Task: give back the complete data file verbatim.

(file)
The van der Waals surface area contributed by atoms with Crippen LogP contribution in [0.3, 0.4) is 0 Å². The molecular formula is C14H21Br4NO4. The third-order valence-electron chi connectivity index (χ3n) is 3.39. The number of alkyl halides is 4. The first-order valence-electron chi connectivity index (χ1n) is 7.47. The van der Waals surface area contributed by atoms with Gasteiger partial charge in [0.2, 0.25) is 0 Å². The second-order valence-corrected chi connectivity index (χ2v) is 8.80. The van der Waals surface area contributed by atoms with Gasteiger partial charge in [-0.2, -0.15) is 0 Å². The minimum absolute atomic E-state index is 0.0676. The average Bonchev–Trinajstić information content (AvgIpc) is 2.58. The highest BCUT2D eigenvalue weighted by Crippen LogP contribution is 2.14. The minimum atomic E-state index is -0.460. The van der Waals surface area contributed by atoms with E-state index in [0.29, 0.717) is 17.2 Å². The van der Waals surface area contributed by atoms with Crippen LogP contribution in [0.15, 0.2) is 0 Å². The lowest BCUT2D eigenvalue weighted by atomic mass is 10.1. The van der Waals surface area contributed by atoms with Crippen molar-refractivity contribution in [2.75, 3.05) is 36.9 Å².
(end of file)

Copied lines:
The van der Waals surface area contributed by atoms with Crippen LogP contribution in [0.3, 0.4) is 0 Å². The molecular formula is C14H21Br4NO4. The third-order valence-electron chi connectivity index (χ3n) is 3.39. The number of alkyl halides is 4. The first-order valence-electron chi connectivity index (χ1n) is 7.47. The van der Waals surface area contributed by atoms with Gasteiger partial charge in [0.2, 0.25) is 0 Å². The second-order valence-corrected chi connectivity index (χ2v) is 8.80. The van der Waals surface area contributed by atoms with Gasteiger partial charge in [-0.2, -0.15) is 0 Å². The minimum absolute atomic E-state index is 0.0676. The average Bonchev–Trinajstić information content (AvgIpc) is 2.58. The highest BCUT2D eigenvalue weighted by Crippen LogP contribution is 2.14. The minimum atomic E-state index is -0.460. The van der Waals surface area contributed by atoms with E-state index in [0.29, 0.717) is 17.2 Å². The van der Waals surface area contributed by atoms with Crippen LogP contribution in [0.15, 0.2) is 0 Å². The lowest BCUT2D eigenvalue weighted by atomic mass is 10.1. The van der Waals surface area contributed by atoms with Crippen molar-refractivity contribution in [2.75, 3.05) is 36.9 Å².